Once more, for those in the back: the Internet is forever.

And what else? Do you remember? Yes, those you annoy with less-than-professional behavior will tell others, sharing your foibles with all their editing and publishing friends. As I write this, there are currently three different threads on my various social medias discussing someone who reacted poorly in public. Three. Today. And that’s just in my little corner.

This world we call a genre is a small little island of misfits. It’s not a family, though parts can feel like it. The circles can be tight, but most are welcoming. And at the end of the day, it’s far too small a community to think you can do anything remotely close to responding or reacting, and not have it become a scary lesson whispered to newbies—to frighten them as they’re tucked in at night.

Grace, people.

Find it. Hold it tight. Never let it go.

If you are rejected, look at why. If they sent a form letter, it may simply be that it didn’t fit the theme or feel or gore factor or whatever other thread there was connecting the accepted stories. If they were kind enough to tell you why and there’s a critique or suggestion, look at it, consider it heavily, and then adjust and/or edit as you need. Either way, with or without comments, your job at this point is not to say thank you, it’s not to whine on your social media, it’s to resubmit the story. Get it out the door. No rejected story should ever spend the night. They are not welcome company, but rather relatives who don’t know when to leave.

Except when they need to be grounded. This particular piece needed to stay home. Not because it was crap, but because it was very specific. Pizza. And I know what happens to the market after an overly specific anthology sends out their rejections—because once upon a time, many of us giggled and some gasped in horror, as every open submission call out there received rejected stories about “pirate cats from outer space.”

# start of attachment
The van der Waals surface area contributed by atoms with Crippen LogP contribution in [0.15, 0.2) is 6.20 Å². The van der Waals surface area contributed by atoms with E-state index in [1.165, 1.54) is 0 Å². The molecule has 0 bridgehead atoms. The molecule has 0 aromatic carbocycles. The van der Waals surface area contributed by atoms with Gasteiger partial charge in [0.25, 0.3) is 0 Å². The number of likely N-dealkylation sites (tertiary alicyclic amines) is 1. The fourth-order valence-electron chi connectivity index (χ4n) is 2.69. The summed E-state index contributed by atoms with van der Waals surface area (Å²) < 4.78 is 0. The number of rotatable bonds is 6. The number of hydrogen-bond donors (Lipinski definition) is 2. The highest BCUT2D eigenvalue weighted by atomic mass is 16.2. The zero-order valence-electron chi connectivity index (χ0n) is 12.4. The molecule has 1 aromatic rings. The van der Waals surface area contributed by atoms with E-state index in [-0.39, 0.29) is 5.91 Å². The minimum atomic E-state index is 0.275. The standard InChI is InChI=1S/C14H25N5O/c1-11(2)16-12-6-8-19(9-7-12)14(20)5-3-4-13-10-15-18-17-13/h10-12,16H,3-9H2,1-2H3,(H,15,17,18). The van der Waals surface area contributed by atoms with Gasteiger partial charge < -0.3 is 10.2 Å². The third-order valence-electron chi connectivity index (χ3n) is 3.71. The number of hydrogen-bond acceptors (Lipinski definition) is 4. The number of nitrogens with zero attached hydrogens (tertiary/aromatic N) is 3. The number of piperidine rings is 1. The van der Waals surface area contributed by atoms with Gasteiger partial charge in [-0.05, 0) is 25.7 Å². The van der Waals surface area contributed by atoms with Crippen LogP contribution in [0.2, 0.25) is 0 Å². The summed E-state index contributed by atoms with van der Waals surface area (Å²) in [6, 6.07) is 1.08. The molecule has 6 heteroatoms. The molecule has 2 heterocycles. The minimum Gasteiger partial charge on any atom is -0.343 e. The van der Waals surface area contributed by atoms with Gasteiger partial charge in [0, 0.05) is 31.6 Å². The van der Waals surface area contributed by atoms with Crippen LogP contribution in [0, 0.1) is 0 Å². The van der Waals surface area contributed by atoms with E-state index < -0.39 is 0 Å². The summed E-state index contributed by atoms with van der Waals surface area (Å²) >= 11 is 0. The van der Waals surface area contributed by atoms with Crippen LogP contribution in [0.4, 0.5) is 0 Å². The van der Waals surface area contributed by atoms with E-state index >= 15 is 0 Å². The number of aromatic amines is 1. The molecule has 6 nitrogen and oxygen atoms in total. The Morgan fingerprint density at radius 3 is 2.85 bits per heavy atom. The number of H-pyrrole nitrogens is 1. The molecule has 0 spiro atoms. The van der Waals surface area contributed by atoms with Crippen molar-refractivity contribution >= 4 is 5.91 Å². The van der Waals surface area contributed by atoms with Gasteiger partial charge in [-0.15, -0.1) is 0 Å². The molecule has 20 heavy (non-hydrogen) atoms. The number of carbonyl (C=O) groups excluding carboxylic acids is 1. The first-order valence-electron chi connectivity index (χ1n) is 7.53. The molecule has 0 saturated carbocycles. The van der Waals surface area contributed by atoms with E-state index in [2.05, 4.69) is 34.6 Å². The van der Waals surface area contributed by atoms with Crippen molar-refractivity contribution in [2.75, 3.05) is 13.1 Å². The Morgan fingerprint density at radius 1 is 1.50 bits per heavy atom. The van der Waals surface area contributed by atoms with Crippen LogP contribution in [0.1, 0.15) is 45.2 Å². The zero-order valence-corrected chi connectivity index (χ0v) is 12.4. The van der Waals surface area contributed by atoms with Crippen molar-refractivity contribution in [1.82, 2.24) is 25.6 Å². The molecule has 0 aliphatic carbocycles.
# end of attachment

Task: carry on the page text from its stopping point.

No, specific themes need to sit for a bit—maybe forever. Some can be reshaped into something more generic, some cannot. Either way, I had a pizza story and it got rejected. What did I do? I didn’t respond. And I didn’t react.

Dallas (Jack Ketchum) once told me the most important words ever when it comes to a rejection, “Move on. They have.” Wise wise words, from a wise wise man.

For those who need it, maybe put a post-it note on your screen, keyboard, wall, whatever—wherever you’ll see it and remember. You can write his words if you want. Or you can write “don’t respond, don’t react.” Or you could even write “be professional.” Or you can reduce it to just that one really important word. Say it with me… Grace.

 

Sechs Tage

aka SIX DAYS…. NOW AVAILABLE IN GERMAN 🇩🇪 

Whether you actually speak German or are just a collector, here’s something new for the library…

Available in paperback or ebook, *ahem* I mean… Erhältlich in Taschenbuch und ebook, through amazon.de (for those in Germany/abroad) or direct from the publisher at Voodoo Press

As well as iTunes • amazon.com (for those in the USA/North America)

 


Jenny Schultz wakes trapped in a pitch-black basement with no recollection of how she got there. With no outside stimuli, Jenny naturally turns inward and revisits her guilt-ridden past, desperate to figure out which wronged person would be angry enough, evil enough, to do this to her.

She must survive her own demons, and then time itself when she finds remnants of previous captives—a plate, a tooth, a bone. Scratched hashmarks in the stone walls around her, leave her to wonder what happens next.

What happens after six days?


Praised by both Jack Ketchum and Ed Lee… a first novel you can’t miss!

 

 

Genre | Buttercup of Doom 2.5



This week I talk about genre, subgenre, categories, keywords and how they affect everything—from what you watch and read, to what gets written, and how it’s all marketed. BUT it is imperative that you GO HERE before you listen… trust me. Go. Watch. Come back…

Available FREE on: PEN Project Entertainment Network • iTunesI♥Radio  •  StitcherAndroidTune-In • Google Play Music • Overcast

Sponsors:  Subculture Corsets & Clothing (and twitter) |  Hug a Horror Writer Month — leave a review for one of Kelli’s books!

Merchandise: pillowssockstees, tanks, hoodies, coffee mug or stickerbeach towelphone case

Suggestions/Requests: n/a (to suggest/request use the form or post on FB)